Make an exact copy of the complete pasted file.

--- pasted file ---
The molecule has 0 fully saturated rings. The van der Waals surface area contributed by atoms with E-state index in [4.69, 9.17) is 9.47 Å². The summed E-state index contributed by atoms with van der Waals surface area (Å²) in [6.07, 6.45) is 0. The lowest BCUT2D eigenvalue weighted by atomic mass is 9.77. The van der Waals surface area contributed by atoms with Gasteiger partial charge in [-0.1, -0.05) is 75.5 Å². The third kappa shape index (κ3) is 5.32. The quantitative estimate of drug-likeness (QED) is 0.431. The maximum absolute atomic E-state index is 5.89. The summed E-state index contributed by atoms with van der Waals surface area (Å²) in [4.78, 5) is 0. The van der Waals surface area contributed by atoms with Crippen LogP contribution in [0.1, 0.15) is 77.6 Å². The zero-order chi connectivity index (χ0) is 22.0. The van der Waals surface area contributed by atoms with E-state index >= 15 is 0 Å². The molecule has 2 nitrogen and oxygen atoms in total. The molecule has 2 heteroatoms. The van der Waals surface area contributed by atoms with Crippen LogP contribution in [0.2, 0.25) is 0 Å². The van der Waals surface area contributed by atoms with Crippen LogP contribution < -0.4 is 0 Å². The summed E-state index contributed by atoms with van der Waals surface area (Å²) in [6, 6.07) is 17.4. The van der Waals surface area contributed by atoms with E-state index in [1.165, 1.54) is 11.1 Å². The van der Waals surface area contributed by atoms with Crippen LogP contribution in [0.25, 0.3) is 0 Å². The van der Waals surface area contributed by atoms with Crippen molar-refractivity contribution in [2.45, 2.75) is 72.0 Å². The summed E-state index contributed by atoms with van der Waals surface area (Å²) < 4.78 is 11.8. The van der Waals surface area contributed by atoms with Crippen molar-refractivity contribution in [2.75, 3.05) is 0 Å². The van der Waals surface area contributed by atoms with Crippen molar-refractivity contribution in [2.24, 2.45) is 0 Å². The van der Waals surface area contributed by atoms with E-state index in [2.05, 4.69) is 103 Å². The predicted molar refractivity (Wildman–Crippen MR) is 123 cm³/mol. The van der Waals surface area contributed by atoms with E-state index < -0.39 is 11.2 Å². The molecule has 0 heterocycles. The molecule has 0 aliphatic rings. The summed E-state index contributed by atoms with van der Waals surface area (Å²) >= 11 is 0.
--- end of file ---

The molecule has 0 fully saturated rings. The van der Waals surface area contributed by atoms with E-state index in [4.69, 9.17) is 9.47 Å². The summed E-state index contributed by atoms with van der Waals surface area (Å²) in [6.07, 6.45) is 0. The lowest BCUT2D eigenvalue weighted by atomic mass is 9.77. The van der Waals surface area contributed by atoms with Gasteiger partial charge in [-0.1, -0.05) is 75.5 Å². The third kappa shape index (κ3) is 5.32. The quantitative estimate of drug-likeness (QED) is 0.431. The maximum absolute atomic E-state index is 5.89. The summed E-state index contributed by atoms with van der Waals surface area (Å²) in [4.78, 5) is 0. The van der Waals surface area contributed by atoms with Crippen LogP contribution in [0.1, 0.15) is 77.6 Å². The zero-order chi connectivity index (χ0) is 22.0. The van der Waals surface area contributed by atoms with E-state index >= 15 is 0 Å². The molecule has 2 nitrogen and oxygen atoms in total. The molecule has 2 heteroatoms. The van der Waals surface area contributed by atoms with Crippen LogP contribution in [0.2, 0.25) is 0 Å². The van der Waals surface area contributed by atoms with Crippen LogP contribution < -0.4 is 0 Å². The summed E-state index contributed by atoms with van der Waals surface area (Å²) in [6, 6.07) is 17.4. The van der Waals surface area contributed by atoms with E-state index in [1.165, 1.54) is 11.1 Å². The van der Waals surface area contributed by atoms with Crippen LogP contribution in [0.25, 0.3) is 0 Å². The van der Waals surface area contributed by atoms with Crippen molar-refractivity contribution in [2.45, 2.75) is 72.0 Å². The summed E-state index contributed by atoms with van der Waals surface area (Å²) < 4.78 is 11.8. The van der Waals surface area contributed by atoms with Crippen molar-refractivity contribution in [2.75, 3.05) is 0 Å². The van der Waals surface area contributed by atoms with Crippen molar-refractivity contribution in [2.24, 2.45) is 0 Å². The van der Waals surface area contributed by atoms with E-state index in [2.05, 4.69) is 103 Å². The predicted molar refractivity (Wildman–Crippen MR) is 123 cm³/mol. The van der Waals surface area contributed by atoms with E-state index < -0.39 is 11.2 Å². The molecule has 0 heterocycles. The molecule has 0 aliphatic rings. The summed E-state index contributed by atoms with van der Waals surface area (Å²) >= 11 is 0.